Kevin Kissinger -- Electronic Music Midwest Festival

Posted: 9/25/2007 3:40:55 PM

From: Kansas City, Mo.

Joined: 8/23/2005

Three day electronic music festival runs from October 11 thru 13. Features original compositions, sound installations, and lectures by established and up-and-coming electronic composers.

Kevin will play his composition "Three-Legged Race" (premiered at electro-music 2007) as the finale for the program that starts at 8pm Friday, October 12.

For the complete program, map, and information about Electronic Music Midwest, visit the EMM web site:
Posted: 10/15/2007 3:38:01 PM

From: Kansas City, Mo.

Joined: 8/23/2005

The EMM festival was really great. Here are a few notes of interest:

The sound system was all powered monitors -- twelve channels arranged all the way around the concert hall. Ten of the channels were mains and two were subwoofers. They had a huge mixing console. For a given recital, each performer was given input strips based on the the number of channels they needed. I got six strips to accomodate 5.1. Some folks used 7.1. For stereo material they made available an excellent reverb system to add surround ambience to the music. Again, this was optional. They worked closely with each composer.

One of the works on this program was the Vox Novus "60 by 60 Midwest Mix": a collection of 60 one-minute electro-acoustic works played one after the other along with video. 60 by 60 is presented all over the country and I would highly recommend it if it appears in your locale.

The attendees at the EMM festival had impressive credentials -- most of them with graduate degrees in music and composition. Was a lot of fun to hang out with such an accomplished group of composers, musicians, and sound engineers.

The offerings ranged from a John Cage style work (performed on kitchen appliances, etc) to works with state-of-the-art digital technology. My work was the only one that featured a theremin. The only other use of theremin was a short sampled "swoop" in another work.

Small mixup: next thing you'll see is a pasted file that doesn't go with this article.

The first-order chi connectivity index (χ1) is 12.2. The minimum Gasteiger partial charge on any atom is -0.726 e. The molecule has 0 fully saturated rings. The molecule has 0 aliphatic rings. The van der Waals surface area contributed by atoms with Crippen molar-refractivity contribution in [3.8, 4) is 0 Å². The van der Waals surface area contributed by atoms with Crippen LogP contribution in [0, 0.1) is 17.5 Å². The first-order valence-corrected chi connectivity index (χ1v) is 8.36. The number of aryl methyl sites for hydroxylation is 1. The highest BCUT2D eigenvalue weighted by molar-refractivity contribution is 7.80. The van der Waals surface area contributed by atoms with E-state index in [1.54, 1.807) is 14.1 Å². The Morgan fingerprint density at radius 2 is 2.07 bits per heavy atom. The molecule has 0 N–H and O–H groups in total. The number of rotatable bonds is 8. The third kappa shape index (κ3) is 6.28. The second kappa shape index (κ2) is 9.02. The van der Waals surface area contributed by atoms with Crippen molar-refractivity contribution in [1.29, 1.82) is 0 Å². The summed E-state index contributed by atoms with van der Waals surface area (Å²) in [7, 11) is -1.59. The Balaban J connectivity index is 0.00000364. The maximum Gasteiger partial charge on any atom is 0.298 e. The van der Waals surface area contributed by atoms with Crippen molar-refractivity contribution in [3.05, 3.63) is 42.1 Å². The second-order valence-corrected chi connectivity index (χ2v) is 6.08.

Music Concrete is alive and well in the academic world. Many works were the result of "found sound" recordings that were then manipulated and processed digitally. The cutting and pasting capabilities of digital audio have really breathed new life into the genre. One work featured a single, recorded bell that the composer pitch-shifted and manipulated into an extraordinary multi-channel surround texture.

Except for my PC laptop, every computer there was an Apple (I presume a Powerbook). Apple, Pro-Tools, and MAX/MSP seem to be the "in" tools in the academic world these days.

Most of the music was prepared in advance -- often they turned down the houselights and we just listened to the work. Other works were for pre-recorded sounds and instruments that included 'cello, trumpet, digeridoo, piano, and voice. All real-time processing was done via MAX/MSP -- in fact, the only live use of an electronic instrument was my theremin work!

Most of the looping work was accomplished with MAX/MSP such that one wasn't really aware of repeating loops, per se. One other work for 'cello had rhythmic loops that required the performer to play in sync with the looped material.

My theremin work recieved a warm reception and people had a plethora of questions afterwards. Many folks had only heard the theremin as a sci-fi effect and were pleasantly surprised to hear how it worked in a looping genre. Ironically, my work may have been one of the more "conservative" ones from a tonal standpoint!

I walked away with many ideas and much inspiration. Look for more layering/morphing and use of spatial effects in my upcoming work :)

[i]-- Kevin[/i]

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